While the technology was primitive even for a TRS-80 game, I'd actually submit that the game mechanics were ahead of their time for computer RPGs. It kept track of encumbrance, fatigue, armor and weapon decay; armor was actually armor (as opposed to weapon repellent, the way it still is in D&D itself 30 years later!); it took into account distance between foes in combat, allowed for minor variations in combat styles, and -- sadly, only if you actually had the room descriptions available -- the "dungeon" had a good sense of atmosphere and character. In some ways, it took well over a decade for bigger-name computer dungeon crawls to actually surpass those bars.

    IIRC, I actually "hacked" my copy of either Apshai or its sequel, Hellfire Warrior, to use a machine-language line drawing routine for the room redraws, which brought the speed up to... deathly slow as opposed to excruciating. It was remarkable how sophisticated the calculations actually going on there were -- it didn't just redraw the room in the same place on the screen, but readjusted things dynamically, taking into account line of sight and what the player had already seen before, so you might see other rooms, or just parts of other rooms, drawn. It's just unfortunate that the authors didn't learn how to do all of that in assembly code until later iterations of the game.

  2. Thanks for the comments! Another perspective is always welcome.

    I think the game's design was definitely aiming at the right goals -- but the implementation and quality control in this early version really weren't up to commercial standards (which, granted, were rapidly evolving at the time as the industry was just moving out of the hobbyist phase.)

    I'm glad that "Temple of Apshai" sold well enough to survive into its later incarnations; I agree with you that it was ahead of its time in many ways, and was an ambitious attempt to bring pencil-and-paper RPG gaming into the computer age.

    But IMO, this is a rare case where the "classic" original is clearly a great idea in need of improvement. Misspellings and crashes may have been par for the course at the time, but they make this version of the game harder to appreciate today. If I were to sit down and play it seriously, I'd likely go for one of the later Epyx releases.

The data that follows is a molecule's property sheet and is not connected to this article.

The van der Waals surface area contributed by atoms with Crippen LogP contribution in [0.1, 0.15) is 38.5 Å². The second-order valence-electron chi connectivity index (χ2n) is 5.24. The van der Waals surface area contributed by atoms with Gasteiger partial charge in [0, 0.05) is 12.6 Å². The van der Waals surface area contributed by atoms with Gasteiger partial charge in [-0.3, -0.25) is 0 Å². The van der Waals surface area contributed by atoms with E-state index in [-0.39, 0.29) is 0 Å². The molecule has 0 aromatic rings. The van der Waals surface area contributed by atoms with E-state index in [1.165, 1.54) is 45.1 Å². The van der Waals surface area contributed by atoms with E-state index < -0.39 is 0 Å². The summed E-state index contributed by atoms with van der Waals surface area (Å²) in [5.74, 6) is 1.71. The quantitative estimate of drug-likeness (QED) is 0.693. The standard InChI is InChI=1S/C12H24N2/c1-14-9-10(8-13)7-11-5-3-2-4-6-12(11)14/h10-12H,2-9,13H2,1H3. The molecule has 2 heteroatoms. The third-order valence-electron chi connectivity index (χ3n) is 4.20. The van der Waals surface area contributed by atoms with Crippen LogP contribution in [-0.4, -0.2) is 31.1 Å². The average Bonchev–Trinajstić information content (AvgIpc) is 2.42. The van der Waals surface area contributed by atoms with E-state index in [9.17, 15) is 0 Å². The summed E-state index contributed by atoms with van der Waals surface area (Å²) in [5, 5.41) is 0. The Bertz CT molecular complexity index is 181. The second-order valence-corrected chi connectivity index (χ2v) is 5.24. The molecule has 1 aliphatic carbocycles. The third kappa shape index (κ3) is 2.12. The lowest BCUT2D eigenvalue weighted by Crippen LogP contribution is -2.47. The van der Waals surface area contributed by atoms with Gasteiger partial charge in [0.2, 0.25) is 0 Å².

Thanks again for sharing your thoughts.

  3. Temple of Apshai! Now that was a great game in its time....I remember playing this on my trs-80 and I believe they also made a version on the Apple II but I cannot be sure (it was a while ago). I will have to read your other posts to see if your great scott comments are the scott adams adventure games....great memories here!

    1. Yes, Temple was available for the Apple II. I still have my copy and must try and fire up my machine (actually an ITT2020) to see if it still runs.

  4. I Played TOA time and time again on my dads TRS-80 over and over. I loaded the game via a cassette deck and had the dos sheet in case it didn't load properly (you had to make software corrections). This game is a first of its kind and i have been searching for it as it seems to be a part of me even to this day.
    So simple, So primitive, so one-color and so much fun. i prefer this version over the newer versions that came out. By the way...when you die... you better hope Benedict the Cleric finds you. The Dwarf steals your goodies and yes you can be errr... eaten by a monster as well. Gotta love the variables!

  5. This is up on Ebay right now. Ending 3 hours from this comment. Sorry for the short notice.